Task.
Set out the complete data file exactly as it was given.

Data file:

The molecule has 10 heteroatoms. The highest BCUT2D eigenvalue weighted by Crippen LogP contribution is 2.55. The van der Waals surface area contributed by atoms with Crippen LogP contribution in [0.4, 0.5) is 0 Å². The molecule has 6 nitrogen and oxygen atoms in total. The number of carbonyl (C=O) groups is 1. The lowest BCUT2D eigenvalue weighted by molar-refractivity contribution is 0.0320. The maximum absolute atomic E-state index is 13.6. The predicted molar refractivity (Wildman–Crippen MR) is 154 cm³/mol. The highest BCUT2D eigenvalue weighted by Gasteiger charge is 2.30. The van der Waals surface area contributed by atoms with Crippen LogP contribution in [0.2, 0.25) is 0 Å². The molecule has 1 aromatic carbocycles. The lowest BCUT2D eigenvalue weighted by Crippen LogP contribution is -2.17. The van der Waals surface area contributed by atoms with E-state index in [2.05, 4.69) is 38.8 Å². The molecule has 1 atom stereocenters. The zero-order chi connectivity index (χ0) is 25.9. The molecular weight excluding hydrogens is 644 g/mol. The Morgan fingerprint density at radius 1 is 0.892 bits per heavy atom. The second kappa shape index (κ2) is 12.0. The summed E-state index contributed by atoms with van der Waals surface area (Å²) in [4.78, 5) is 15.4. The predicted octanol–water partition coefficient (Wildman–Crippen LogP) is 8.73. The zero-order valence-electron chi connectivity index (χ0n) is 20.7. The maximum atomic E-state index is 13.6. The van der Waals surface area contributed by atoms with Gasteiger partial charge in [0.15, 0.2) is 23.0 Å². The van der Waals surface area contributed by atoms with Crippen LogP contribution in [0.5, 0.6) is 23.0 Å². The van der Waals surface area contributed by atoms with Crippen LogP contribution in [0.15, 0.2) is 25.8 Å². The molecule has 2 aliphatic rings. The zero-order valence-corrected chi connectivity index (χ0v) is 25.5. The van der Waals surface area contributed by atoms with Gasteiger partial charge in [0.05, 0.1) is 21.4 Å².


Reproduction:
The molecule has 10 heteroatoms. The highest BCUT2D eigenvalue weighted by Crippen LogP contribution is 2.55. The van der Waals surface area contributed by atoms with Crippen LogP contribution in [0.4, 0.5) is 0 Å². The molecule has 6 nitrogen and oxygen atoms in total. The number of carbonyl (C=O) groups is 1. The lowest BCUT2D eigenvalue weighted by molar-refractivity contribution is 0.0320. The maximum absolute atomic E-state index is 13.6. The predicted molar refractivity (Wildman–Crippen MR) is 154 cm³/mol. The highest BCUT2D eigenvalue weighted by Gasteiger charge is 2.30. The van der Waals surface area contributed by atoms with Crippen LogP contribution in [0.2, 0.25) is 0 Å². The molecule has 1 aromatic carbocycles. The lowest BCUT2D eigenvalue weighted by Crippen LogP contribution is -2.17. The van der Waals surface area contributed by atoms with E-state index in [2.05, 4.69) is 38.8 Å². The molecule has 1 atom stereocenters. The zero-order chi connectivity index (χ0) is 25.9. The molecular weight excluding hydrogens is 644 g/mol. The Morgan fingerprint density at radius 1 is 0.892 bits per heavy atom. The second kappa shape index (κ2) is 12.0. The summed E-state index contributed by atoms with van der Waals surface area (Å²) in [4.78, 5) is 15.4. The predicted octanol–water partition coefficient (Wildman–Crippen LogP) is 8.73. The zero-order valence-electron chi connectivity index (χ0n) is 20.7. The maximum atomic E-state index is 13.6. The van der Waals surface area contributed by atoms with Gasteiger partial charge in [0.15, 0.2) is 23.0 Å². The van der Waals surface area contributed by atoms with Crippen LogP contribution in [0.5, 0.6) is 23.0 Å². The van der Waals surface area contributed by atoms with Crippen LogP contribution in [0.15, 0.2) is 25.8 Å². The molecule has 2 aliphatic rings. The zero-order valence-corrected chi connectivity index (χ0v) is 25.5. The van der Waals surface area contributed by atoms with Gasteiger partial charge in [0.05, 0.1) is 21.4 Å².